Improved carcass quality starts with genetics

When it comes to breeding choices, producers should always be striving to improve their animals.

This includes breeding for a higher-quality finished product that meets consumer demands. Through records and research, producers can be breeding for improved carcass quality and better beef.

Marbling is a sign of quality in beef.

“Intramuscular fat, better known as marbling, is one of the major criteria that gets discussed quite often, because it is the one that relates most to quality grading of the carcass,” Andy McCorkill, University of Missouri field specialist in livestock, explained. “Besides intramuscular fat, we want the animals to have a good yield grade, meaning that they don’t have excessive fat on the outside of the muscle and in the offal. A widely-recognized standard to shoot for is 70 percent choice or better, and 70 percent yield grades 1 and 2.”

Dark cutters (beef that does not bloom to a bright pink or red when exposed to air), poor marbling, etc., are undesirable.

The cattle’s productivity leading up to the finished product will be a determining factor in carcass quality.

“Besides the carcass traits themselves, feeder cattle must convert feed efficiently,” McCorkill said. “Look at EPDs with some accuracy to them when selecting bulls for breeding. Increased accuracy will come from DNA testing and carcass ultrasound data collection on younger sires; older sires might even have some progeny carcass data to tell the story of their potential.”

Genomic testing can help producers develop a high-quality finished product – but the tests are rendered useless if the results are not factored into the program.

Genetic testing has a place in the industry. In order for a producer to take advantage of this technology. The producer must be willing to act on the results to make breeding and culling decisions, according to the Nobel Research Institute in Oklahoma. Smaller producers can be nimble and change direction if they are using AI for breeding programs, as they can custom breed for a certain type of resulting calf.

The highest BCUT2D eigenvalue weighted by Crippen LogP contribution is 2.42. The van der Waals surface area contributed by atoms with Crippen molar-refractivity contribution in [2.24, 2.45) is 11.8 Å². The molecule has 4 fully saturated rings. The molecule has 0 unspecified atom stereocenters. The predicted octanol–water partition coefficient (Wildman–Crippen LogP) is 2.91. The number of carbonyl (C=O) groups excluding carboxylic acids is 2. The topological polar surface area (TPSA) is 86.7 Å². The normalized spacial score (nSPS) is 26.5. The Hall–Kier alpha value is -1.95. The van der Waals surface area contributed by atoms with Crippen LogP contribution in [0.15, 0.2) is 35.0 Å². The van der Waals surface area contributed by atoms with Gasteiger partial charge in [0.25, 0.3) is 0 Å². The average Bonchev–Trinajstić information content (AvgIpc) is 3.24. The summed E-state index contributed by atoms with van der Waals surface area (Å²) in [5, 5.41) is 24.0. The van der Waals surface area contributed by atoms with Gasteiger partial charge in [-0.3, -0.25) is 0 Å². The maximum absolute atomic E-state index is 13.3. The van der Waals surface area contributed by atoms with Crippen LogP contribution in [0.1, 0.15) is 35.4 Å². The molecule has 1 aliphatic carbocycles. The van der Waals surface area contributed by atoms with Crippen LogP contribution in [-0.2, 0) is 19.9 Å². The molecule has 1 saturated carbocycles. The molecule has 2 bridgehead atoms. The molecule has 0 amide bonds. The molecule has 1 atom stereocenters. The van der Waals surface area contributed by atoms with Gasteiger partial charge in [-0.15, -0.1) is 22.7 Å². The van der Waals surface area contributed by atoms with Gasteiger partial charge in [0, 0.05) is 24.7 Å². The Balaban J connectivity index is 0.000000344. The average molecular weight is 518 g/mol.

Properly utilized genomic testing is a useful resource for any producer, regardless of size and herd goals.

“The information can help find the best animals and the holes in your current breeding program,” McCorkill explained. “It is important to know that having the information is only the beginning, utilizing the information to make improvement is the hard part of the battle.

Knowing what consumers want will help producers make appropriate breeding decisions. Today’s customer generally wants to know where and how their beef was raised, what it ate, etc.

“It’s all about marketing,” McCorkill said. “To be successful in a niche market, you have to find and develop the appropriate customer base to go along with your product. A lot of it boils down to individual preference for taste.”

Of course, price is always a factor in consumer preferences as well.

According to the Nobel Institute, those who have more disposable income are starting to look for grass-fed, locally produced beef. However, the main determinant of whether the average consumer purchases beef at the grocery store meat case is still price. 

Researching, investing in genomic testing, paying attention to carcass grades and reaching out to consumers, where possible, to determine their preferences will help develop a solid breeding program for high-quality beef.


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